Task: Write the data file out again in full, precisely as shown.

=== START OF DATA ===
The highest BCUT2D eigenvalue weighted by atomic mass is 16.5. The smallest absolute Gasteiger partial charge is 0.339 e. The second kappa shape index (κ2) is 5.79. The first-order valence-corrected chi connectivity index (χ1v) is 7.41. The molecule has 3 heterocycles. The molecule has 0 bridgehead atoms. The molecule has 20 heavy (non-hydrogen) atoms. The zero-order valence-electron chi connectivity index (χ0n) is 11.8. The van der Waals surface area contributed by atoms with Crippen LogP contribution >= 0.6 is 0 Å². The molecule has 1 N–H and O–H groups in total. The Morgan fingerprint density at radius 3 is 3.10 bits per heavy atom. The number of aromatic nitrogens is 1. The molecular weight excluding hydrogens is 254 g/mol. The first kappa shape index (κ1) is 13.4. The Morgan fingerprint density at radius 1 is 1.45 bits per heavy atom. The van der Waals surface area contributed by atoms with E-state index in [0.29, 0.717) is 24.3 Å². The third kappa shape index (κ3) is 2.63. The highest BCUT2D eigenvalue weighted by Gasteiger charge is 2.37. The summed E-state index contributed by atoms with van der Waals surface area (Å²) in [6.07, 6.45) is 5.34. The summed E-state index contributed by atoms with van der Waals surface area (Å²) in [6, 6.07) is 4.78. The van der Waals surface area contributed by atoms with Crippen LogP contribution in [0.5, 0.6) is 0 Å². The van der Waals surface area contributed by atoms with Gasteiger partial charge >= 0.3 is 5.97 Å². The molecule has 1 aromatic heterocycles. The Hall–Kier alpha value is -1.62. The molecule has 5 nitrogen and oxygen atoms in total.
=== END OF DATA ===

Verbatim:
The highest BCUT2D eigenvalue weighted by atomic mass is 16.5. The smallest absolute Gasteiger partial charge is 0.339 e. The second kappa shape index (κ2) is 5.79. The first-order valence-corrected chi connectivity index (χ1v) is 7.41. The molecule has 3 heterocycles. The molecule has 0 bridgehead atoms. The molecule has 20 heavy (non-hydrogen) atoms. The zero-order valence-electron chi connectivity index (χ0n) is 11.8. The van der Waals surface area contributed by atoms with Crippen LogP contribution >= 0.6 is 0 Å². The molecule has 1 N–H and O–H groups in total. The Morgan fingerprint density at radius 3 is 3.10 bits per heavy atom. The number of aromatic nitrogens is 1. The molecular weight excluding hydrogens is 254 g/mol. The first kappa shape index (κ1) is 13.4. The Morgan fingerprint density at radius 1 is 1.45 bits per heavy atom. The van der Waals surface area contributed by atoms with E-state index in [0.29, 0.717) is 24.3 Å². The third kappa shape index (κ3) is 2.63. The highest BCUT2D eigenvalue weighted by Gasteiger charge is 2.37. The summed E-state index contributed by atoms with van der Waals surface area (Å²) in [6.07, 6.45) is 5.34. The summed E-state index contributed by atoms with van der Waals surface area (Å²) in [6, 6.07) is 4.78. The van der Waals surface area contributed by atoms with Crippen LogP contribution in [0.5, 0.6) is 0 Å². The van der Waals surface area contributed by atoms with Gasteiger partial charge >= 0.3 is 5.97 Å². The molecule has 1 aromatic heterocycles. The Hall–Kier alpha value is -1.62. The molecule has 5 nitrogen and oxygen atoms in total.